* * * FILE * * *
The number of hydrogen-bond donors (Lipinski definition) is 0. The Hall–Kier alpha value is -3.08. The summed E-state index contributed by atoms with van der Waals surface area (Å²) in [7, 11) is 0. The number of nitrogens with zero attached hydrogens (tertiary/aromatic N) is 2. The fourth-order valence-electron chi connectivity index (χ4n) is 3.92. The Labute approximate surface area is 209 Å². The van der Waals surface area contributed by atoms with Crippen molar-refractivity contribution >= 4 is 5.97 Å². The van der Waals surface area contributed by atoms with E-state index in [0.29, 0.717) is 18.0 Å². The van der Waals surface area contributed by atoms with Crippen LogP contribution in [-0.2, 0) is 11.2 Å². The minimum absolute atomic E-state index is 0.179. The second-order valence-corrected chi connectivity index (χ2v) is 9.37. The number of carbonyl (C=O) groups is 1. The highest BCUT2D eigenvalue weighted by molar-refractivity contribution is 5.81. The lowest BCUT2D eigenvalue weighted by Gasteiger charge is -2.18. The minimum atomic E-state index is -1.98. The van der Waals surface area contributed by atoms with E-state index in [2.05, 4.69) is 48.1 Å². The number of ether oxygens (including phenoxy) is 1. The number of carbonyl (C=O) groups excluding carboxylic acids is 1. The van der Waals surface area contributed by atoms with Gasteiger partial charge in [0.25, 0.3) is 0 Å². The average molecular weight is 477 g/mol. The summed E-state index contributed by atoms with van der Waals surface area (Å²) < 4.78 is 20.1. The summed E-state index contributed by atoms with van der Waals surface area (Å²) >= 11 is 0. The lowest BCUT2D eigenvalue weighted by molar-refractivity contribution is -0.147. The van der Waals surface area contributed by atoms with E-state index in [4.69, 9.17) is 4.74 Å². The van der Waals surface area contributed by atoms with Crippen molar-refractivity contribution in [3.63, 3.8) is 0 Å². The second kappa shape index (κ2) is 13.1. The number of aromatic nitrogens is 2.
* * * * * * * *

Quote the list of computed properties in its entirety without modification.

The number of hydrogen-bond donors (Lipinski definition) is 0. The Hall–Kier alpha value is -3.08. The summed E-state index contributed by atoms with van der Waals surface area (Å²) in [7, 11) is 0. The number of nitrogens with zero attached hydrogens (tertiary/aromatic N) is 2. The fourth-order valence-electron chi connectivity index (χ4n) is 3.92. The Labute approximate surface area is 209 Å². The van der Waals surface area contributed by atoms with Crippen molar-refractivity contribution >= 4 is 5.97 Å². The van der Waals surface area contributed by atoms with E-state index in [0.29, 0.717) is 18.0 Å². The van der Waals surface area contributed by atoms with Crippen LogP contribution in [-0.2, 0) is 11.2 Å². The minimum absolute atomic E-state index is 0.179. The second-order valence-corrected chi connectivity index (χ2v) is 9.37. The number of carbonyl (C=O) groups is 1. The highest BCUT2D eigenvalue weighted by molar-refractivity contribution is 5.81. The lowest BCUT2D eigenvalue weighted by Gasteiger charge is -2.18. The minimum atomic E-state index is -1.98. The van der Waals surface area contributed by atoms with E-state index in [2.05, 4.69) is 48.1 Å². The number of ether oxygens (including phenoxy) is 1. The number of carbonyl (C=O) groups excluding carboxylic acids is 1. The van der Waals surface area contributed by atoms with Gasteiger partial charge in [0.25, 0.3) is 0 Å². The average molecular weight is 477 g/mol. The summed E-state index contributed by atoms with van der Waals surface area (Å²) < 4.78 is 20.1. The summed E-state index contributed by atoms with van der Waals surface area (Å²) >= 11 is 0. The lowest BCUT2D eigenvalue weighted by molar-refractivity contribution is -0.147. The van der Waals surface area contributed by atoms with E-state index in [4.69, 9.17) is 4.74 Å². The van der Waals surface area contributed by atoms with Crippen molar-refractivity contribution in [3.63, 3.8) is 0 Å². The second kappa shape index (κ2) is 13.1. The number of aromatic nitrogens is 2.